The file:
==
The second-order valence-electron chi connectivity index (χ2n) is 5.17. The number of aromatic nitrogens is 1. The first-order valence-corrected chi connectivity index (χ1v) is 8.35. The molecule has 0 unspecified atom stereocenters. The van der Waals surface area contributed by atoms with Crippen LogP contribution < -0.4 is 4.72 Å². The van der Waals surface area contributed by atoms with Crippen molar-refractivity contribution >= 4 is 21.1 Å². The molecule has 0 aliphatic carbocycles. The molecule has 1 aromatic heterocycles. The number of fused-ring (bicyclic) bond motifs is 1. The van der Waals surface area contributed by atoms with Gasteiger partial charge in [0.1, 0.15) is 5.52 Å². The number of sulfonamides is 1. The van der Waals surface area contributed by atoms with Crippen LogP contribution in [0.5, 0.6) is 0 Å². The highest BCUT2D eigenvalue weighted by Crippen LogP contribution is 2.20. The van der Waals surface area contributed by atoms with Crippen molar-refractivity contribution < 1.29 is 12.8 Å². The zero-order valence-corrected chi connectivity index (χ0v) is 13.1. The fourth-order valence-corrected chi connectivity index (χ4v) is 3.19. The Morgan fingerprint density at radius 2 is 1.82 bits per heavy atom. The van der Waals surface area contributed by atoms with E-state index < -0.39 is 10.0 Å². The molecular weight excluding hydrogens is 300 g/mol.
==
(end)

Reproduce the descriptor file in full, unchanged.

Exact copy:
The second-order valence-electron chi connectivity index (χ2n) is 5.17. The number of aromatic nitrogens is 1. The first-order valence-corrected chi connectivity index (χ1v) is 8.35. The molecule has 0 unspecified atom stereocenters. The van der Waals surface area contributed by atoms with Crippen LogP contribution < -0.4 is 4.72 Å². The van der Waals surface area contributed by atoms with Crippen molar-refractivity contribution >= 4 is 21.1 Å². The molecule has 0 aliphatic carbocycles. The molecule has 1 aromatic heterocycles. The number of fused-ring (bicyclic) bond motifs is 1. The van der Waals surface area contributed by atoms with Gasteiger partial charge in [0.1, 0.15) is 5.52 Å². The number of sulfonamides is 1. The van der Waals surface area contributed by atoms with Crippen LogP contribution in [0.5, 0.6) is 0 Å². The highest BCUT2D eigenvalue weighted by Crippen LogP contribution is 2.20. The van der Waals surface area contributed by atoms with Crippen molar-refractivity contribution < 1.29 is 12.8 Å². The zero-order valence-corrected chi connectivity index (χ0v) is 13.1. The fourth-order valence-corrected chi connectivity index (χ4v) is 3.19. The Morgan fingerprint density at radius 2 is 1.82 bits per heavy atom. The van der Waals surface area contributed by atoms with E-state index < -0.39 is 10.0 Å². The molecular weight excluding hydrogens is 300 g/mol.